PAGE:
Not a Gilligan day, not really, since there was no sailing, although life revolved around the boat. Ah, the boat. skip ahead with me to twilight with the warm pacific sun making its stately way over to burn the crap out of japan, leaving us be for a few hours. (I laugh as it trails away; it has not hurt me this day. I’m on to its little games.)
To the west palm trees stand in silhouette against a turquoise sky. I am alone on the boat; all the others have left to handle some emergency or another. That they are all immersed in emergencies makes my position of peace all the more seductive. I am writing in my head, writing this in fact, and I am reflecting on what the man at the yacht club bar said.
I was pounding away on The Monster Within, filling in one of the holes in the story with a pretty heavy dose of feel-good (I think we all deserve it by then). The Byrnes had given up on me being good company by then and had gone about their boat business. Things were working.
Most of the time when someone interrupts me while I’m writing in a bar it’s “Hey! Hey! Yo! Dude! How do you concentrate in here!?” This time it was different. I was pondering the meaning of life and the effect that life had on everything else when a grey-haired guy in a cap asked me very politely, “What’s driving you?” That’s the kind of question I should be ready for–its the kind of question I ask myself all the time.
Yeah, right. Obviously when I ask myself the question I’m not taking myself seriously, because I still don’t know the answer. My answer to him was “I’m writing a novel.” That wasn’t the answer to his question. That’s like answering the question “What kind of gas are you burning?” with “I drive a convertible.” Nevertheless, he forgave my evasion with enthusiasm. “That’s great! That’s great!”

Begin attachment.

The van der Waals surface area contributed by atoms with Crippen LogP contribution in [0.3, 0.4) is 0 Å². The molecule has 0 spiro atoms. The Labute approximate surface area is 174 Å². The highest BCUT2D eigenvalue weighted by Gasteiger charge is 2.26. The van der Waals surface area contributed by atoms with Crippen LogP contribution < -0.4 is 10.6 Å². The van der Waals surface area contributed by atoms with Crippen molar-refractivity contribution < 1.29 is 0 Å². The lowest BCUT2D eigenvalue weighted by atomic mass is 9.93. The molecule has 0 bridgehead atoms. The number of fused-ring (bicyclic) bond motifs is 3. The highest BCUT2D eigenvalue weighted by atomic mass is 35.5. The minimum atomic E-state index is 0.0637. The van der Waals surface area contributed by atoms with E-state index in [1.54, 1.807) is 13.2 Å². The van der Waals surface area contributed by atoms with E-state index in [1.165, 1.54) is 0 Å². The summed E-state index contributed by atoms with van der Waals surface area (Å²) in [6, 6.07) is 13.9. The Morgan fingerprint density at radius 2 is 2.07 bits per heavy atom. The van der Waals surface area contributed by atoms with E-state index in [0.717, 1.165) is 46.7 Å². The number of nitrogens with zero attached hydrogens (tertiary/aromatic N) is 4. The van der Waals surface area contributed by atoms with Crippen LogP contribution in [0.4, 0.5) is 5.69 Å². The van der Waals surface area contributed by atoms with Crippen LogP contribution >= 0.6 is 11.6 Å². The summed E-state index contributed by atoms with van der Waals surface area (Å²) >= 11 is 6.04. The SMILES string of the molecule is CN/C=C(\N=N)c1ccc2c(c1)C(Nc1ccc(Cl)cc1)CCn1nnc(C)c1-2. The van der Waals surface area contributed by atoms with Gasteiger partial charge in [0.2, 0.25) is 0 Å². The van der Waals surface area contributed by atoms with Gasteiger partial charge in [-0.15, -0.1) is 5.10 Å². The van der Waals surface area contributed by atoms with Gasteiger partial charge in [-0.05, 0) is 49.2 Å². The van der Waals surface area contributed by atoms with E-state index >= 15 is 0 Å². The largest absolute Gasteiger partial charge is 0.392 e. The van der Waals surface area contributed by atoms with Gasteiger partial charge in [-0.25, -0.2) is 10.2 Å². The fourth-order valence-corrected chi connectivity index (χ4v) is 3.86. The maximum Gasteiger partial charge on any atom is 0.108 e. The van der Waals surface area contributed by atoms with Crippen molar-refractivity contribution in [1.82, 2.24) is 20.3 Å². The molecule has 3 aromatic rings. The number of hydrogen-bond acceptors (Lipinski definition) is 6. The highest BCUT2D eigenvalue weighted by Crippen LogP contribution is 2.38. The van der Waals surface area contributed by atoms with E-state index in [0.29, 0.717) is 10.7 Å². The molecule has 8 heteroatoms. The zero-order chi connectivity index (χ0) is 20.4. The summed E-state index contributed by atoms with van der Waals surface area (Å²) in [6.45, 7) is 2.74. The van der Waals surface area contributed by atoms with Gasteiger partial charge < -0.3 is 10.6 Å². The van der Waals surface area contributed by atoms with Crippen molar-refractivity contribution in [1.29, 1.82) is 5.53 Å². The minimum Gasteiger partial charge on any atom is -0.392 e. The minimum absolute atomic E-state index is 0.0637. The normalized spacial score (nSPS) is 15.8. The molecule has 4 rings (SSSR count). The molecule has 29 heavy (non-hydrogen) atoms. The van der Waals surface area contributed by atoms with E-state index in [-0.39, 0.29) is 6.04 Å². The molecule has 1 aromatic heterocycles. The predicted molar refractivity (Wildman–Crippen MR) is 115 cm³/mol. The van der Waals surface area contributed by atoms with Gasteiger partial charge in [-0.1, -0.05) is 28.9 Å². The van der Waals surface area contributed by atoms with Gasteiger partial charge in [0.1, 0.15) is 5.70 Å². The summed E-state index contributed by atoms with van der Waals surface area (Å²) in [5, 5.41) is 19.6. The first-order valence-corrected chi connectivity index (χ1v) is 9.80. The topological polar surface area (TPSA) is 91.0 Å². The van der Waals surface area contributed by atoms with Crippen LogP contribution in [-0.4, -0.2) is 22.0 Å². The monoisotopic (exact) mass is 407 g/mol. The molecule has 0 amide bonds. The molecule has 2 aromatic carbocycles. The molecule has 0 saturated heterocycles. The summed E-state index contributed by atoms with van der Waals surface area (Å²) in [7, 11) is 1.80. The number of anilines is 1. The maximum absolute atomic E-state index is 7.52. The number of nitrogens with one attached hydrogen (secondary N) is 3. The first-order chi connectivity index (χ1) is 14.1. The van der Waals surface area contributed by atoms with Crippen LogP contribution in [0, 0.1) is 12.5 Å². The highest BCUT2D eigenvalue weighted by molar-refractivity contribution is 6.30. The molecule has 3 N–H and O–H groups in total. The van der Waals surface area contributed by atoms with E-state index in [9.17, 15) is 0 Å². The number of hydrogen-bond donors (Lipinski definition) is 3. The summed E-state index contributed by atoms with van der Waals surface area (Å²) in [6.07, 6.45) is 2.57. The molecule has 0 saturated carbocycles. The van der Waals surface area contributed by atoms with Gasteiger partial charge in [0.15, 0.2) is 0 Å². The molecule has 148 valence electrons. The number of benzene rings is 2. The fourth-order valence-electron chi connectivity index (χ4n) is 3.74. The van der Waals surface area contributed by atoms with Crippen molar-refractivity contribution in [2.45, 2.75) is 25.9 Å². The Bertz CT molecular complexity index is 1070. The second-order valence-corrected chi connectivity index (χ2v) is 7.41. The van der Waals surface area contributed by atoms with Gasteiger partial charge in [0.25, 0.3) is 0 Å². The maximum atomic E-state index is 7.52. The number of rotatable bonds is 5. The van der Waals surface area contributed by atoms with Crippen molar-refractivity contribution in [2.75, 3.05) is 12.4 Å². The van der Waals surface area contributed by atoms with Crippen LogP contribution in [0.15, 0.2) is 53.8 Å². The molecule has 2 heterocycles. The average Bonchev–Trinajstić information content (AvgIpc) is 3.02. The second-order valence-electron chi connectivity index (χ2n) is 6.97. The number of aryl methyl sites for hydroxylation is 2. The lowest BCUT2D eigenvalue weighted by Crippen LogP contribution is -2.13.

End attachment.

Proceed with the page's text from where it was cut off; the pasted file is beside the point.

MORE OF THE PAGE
Some time in the course of the conversation, I told him in the barest terms about the homeless tour, with an emphasis on the freeloading aspcet (for indeed without the freeloading the tour would not be possible) and he pointed at me and said “Faulkner!” Thus it was not for any perceived literary ability that the comparison with a great author was made–no, it was the cheapness of the endeavor that earned me that flattering appellation.
We talked for a few more minutes, he questioning me about my familiarity with existentialism (woefully small) and me talking about the American Road Myth. He was so damn happy to meet someone of “my generation” who was, in his word, “thoughtful”. (He meant thoughtful as in ‘full of thought’, not ‘thinking always of others’. Just ask any of my ex’s about the difference.) He made a comment that the correct word for writing was actually ‘thinking’, and I told him that my best writing was done when I wasn’t writing at all. It was when I was driving across the desert having my head baked by the sun. For him, writing is thinking; for me, thinking is writing. He was a good guy. He gave me his card.
Now here’s an interesting thought … if that yacht club remembers us primarily by Jer’s activities, is that a good thing (because he’s a creative person) or a not so good thing (because he’s a freeloader)? My guess with this particular yacht club is that creativity is valued. Once he gets a novel published, the yacht club is likely to invite him to do a booksigning there.
One thought I had, as a way of promoting myself within a publishing company, was to offer to do a signing tour in all the bars I visited while writing the novel.
Publishers like authors who go the extra mile to promote their work. I like going to bars.
Now there you have it. None of this going to the Barnes and Noble in cities all over the place.
Of course, that will give your publishers headaches, because part of the booksigning is that the publisher is going to want to make it possible for people to buy your book on the spot so they can get you to sign it. I wonder, can a bar become a temporary bookstore?